Publication Date


Document Type


First Advisor

Johns, Mitrick A.

Degree Name

Ph.D. (Doctor of Philosophy)

Legacy Department

Department of Biological Sciences


Bacillus (Bacteria)--Genetics; Genomics--Methods; Bioinformatics; Computer science


A comprehensive study into the phylogeny of the Bacillus core genome was accomplished using two primary studies. The first study involved two previously studied methods, MUMmer and BSR, and one novel approach, RINC, to compare core genome phylogeny. BSR analysis revealed genomic rearrangements among the genomes of interest. MUMmer was used to confirm these genomic rearrangements and provide evidence that 76.2% of the inverted regions were statistically significant. Circular chromosome comparisons connecting homologous core genes revealed an ancestral inversion pivoted on the terminus in several species. The inversions were resolved, allowing for the identification of the location of the core genome before the inversion event. These analyses led to development of a novel approach to core genome phylogeny, RINC. Based on the tree produced, as well as agreement of groups of nodes with previous studies, the RINC approach was successful at comparing the core genome of Bacillus. RINC offers a simplistic yet powerful tool for core genome phylogeny.||In the second study, core genomes of Bacillus and Eudicot were determined individually from whole genome sequences of members of each genus, along with closely related species using BSRs. The Eudicot core genome was used as a control for evidence that results observed in the Bacillus core genomes were not due to horizontal gene transfer. Each core genome was analyzed with MrBayes and BUCKy to test the robustness of both approaches using sequences from different domains of life. Three multiple sequence alignments, ClustalW2, MUSCLE, and T-COFFEE, were used as inputs for MrBayes. Over 75% of all genes studied had a resolved gene tree topology after one of ten million generations of MrBayes, regardless of MSA. BUCKy calculated concordance trees for both core genomes. BUCKy tree topology was not affected by the MSAs. In both core genomes, high concordance factors were found on interior nodes, defining the relationship between groups of species. Outer nodes between outgroups had lower concordance factors, leading to the conclusion that genomes of more species would need to be included in order to resolve the phylogeny from more distant relatives.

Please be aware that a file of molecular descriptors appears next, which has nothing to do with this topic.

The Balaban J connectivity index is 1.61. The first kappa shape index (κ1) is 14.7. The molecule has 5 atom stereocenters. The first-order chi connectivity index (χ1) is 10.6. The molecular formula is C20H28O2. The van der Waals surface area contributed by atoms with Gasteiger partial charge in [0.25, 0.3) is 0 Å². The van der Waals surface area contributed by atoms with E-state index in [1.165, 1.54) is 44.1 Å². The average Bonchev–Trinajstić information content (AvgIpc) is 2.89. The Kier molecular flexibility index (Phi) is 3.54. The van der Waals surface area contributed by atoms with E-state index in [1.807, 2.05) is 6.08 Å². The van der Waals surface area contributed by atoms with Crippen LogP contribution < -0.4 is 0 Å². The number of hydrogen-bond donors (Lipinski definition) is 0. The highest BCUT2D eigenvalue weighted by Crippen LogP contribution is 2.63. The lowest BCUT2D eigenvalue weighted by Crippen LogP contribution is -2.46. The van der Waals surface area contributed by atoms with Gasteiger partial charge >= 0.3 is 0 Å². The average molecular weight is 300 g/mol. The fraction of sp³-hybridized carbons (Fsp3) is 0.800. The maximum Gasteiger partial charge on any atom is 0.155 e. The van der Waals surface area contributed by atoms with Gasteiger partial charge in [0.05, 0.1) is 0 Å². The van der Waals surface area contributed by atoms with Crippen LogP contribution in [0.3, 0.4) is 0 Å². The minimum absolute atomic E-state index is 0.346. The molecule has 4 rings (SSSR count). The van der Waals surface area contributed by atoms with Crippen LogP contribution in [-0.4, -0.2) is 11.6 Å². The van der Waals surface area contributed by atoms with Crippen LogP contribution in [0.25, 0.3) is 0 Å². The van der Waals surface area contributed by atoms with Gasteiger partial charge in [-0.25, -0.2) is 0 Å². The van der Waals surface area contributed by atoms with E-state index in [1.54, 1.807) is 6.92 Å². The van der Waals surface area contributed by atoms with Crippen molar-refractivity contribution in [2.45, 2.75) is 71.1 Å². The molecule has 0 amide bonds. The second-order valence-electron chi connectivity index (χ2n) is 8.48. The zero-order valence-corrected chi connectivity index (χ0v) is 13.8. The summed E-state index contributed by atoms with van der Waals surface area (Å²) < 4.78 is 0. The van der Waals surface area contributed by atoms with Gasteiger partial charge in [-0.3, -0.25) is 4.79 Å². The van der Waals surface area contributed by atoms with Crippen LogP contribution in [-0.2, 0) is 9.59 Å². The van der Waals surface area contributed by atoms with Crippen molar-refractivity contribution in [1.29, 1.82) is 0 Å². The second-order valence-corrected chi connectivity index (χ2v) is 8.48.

Includes supplementary digital materials.||Advisors: Mitrick A. Johns.||Committee members: Melvin R. Duvall; Gordon D. Pusch; Thomas L. Sims; Wesley Swingley.


215 pages




Northern Illinois University

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